Crowbar, Brisbane QLD
November 15th, 2018
Supports: Siberian Hell Sounds and Lo! and YLVA
Awash in a foreboding red light, Siberian Hell Sounds take to the stage.
Two seconds later, the band prove their name to be fairly apt as the sounds they make in a live setting are no doubt being recorded for future use in one of the nine circles of hell itself. The guitars and drums pummel you into the ground, while their frontman sounds as if he were possessed by a demon as his screams take your soul and devour it, leaving you feeling like you’ve been eaten alive from the inside out and all you have left is a husk.
Lo! at this point in their career need no introduction.
A sonic assault on the senses, their mixture of hardcore, post-metal and whatever else they feel like goes over particularly well as the crowd is bashed in the face repeatedly by riff after riff of crushing sonic devastation. Frontman Sam Dillion is a particularly menacing figure as he looms, half-naked, sweating over the crowd, screaming into their faces, his eyes pop noticeably out of his head like he is about to pull you apart with his bare hands.
YLVA on the other hand, crush you in a different sense.
Combining the best of Neurosis, Isis, and Cult of Luna, the band comes to the stage bathed in blinding white light. Their songs displaying a breathtaking depth of texture and mood as they extend guitar chords until they break, dragging you down into the depths of their foreboding mood and menace, before exploding and sending the crowd into a hypnotic frenzy of slow rhythmic headbanging.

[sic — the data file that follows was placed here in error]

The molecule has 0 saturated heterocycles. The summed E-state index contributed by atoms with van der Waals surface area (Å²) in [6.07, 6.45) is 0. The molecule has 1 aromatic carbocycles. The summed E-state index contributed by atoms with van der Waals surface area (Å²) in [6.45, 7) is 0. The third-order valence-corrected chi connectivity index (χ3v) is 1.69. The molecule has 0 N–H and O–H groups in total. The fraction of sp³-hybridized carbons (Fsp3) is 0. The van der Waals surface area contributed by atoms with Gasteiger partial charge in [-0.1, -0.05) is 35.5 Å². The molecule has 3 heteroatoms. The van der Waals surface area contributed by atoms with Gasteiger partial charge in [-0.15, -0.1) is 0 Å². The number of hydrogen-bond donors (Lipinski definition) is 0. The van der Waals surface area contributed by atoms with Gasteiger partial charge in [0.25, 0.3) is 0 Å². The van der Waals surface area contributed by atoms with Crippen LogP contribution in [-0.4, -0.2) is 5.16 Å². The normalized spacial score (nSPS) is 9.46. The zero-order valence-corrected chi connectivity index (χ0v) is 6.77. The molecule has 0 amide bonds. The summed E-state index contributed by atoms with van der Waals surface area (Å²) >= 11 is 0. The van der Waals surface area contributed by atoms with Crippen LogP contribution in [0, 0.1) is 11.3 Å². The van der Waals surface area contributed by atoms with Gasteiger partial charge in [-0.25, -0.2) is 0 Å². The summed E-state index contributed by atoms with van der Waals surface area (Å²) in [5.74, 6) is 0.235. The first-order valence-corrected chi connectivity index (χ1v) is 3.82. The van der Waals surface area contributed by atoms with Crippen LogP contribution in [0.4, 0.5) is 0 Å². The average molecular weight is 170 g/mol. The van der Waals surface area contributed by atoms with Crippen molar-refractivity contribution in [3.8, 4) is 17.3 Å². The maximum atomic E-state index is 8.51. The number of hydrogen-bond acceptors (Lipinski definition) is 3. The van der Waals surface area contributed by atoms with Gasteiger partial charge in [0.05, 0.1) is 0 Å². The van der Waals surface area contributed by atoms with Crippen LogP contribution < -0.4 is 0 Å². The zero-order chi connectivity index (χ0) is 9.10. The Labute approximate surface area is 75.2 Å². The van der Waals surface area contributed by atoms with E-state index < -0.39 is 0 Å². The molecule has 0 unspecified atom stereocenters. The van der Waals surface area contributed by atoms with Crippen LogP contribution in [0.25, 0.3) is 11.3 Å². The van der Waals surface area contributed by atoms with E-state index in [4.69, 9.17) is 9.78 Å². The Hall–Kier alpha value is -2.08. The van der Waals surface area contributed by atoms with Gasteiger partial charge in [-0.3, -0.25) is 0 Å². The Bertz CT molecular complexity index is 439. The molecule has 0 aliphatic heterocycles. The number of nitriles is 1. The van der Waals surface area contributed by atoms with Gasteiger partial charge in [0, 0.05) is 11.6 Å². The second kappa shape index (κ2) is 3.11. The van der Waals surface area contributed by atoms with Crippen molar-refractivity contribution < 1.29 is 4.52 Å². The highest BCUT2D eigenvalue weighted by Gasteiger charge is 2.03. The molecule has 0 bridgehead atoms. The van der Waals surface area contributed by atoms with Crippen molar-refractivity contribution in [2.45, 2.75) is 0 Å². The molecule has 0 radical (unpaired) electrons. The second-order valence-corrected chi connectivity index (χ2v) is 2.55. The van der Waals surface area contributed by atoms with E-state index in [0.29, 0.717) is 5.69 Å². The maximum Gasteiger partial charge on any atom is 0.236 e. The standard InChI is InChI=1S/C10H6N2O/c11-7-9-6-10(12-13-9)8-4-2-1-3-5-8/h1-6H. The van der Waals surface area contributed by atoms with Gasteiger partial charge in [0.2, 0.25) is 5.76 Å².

Amenra is playing their first show in Australia tonight.
Cloaked in his ceremonial garb, vocalist Colin H. Van Eeckhout wiry frame faces away from the crowd. He begins the show hitting the roof with a metal pole. Over and over again in rhythmic succession, the instruments join in slowly, dripping in foreboding, intoxicating menace until the room explodes and you’re left in awe as Eekhout screams out his tortured voice into the depths of your soul, while black and white images play repeatedly over the band.
The second song sees the crowd finally join this ceremonial procession in full force, the crowd bang their heads over and over again to the slow, heavy riffs, while Eekhout spews forth light and shade with his shattered, fragile soft voice, before rending the world beneath you in half with his lacerating, sorrowful words.
Removing his shirt at some point, he finally faces the crowd, obviously enthralled by what he is weaving onstage. Dripping in sweat and twitching as if possessed. The floor opens up as bodies pile in and join their master in his trancelike procession. The instruments pummel you until you can feel every drum, guitar riff and bass line throughout your body.
Their final song sees bodies bang over and over again to the powerful piece being performed on stage. Eekhout screams out his soul until the final notes ring out of the venue. Afterward, there is no goodbye. The band simply leave the stage and you walk out of the room a different person.
As if you’ve just had your body put through a meat grinder and now you’ve come out the other side a different person.
Gig Review by Kaydan Howison.
November 17 @ Max Watts, Melbourne
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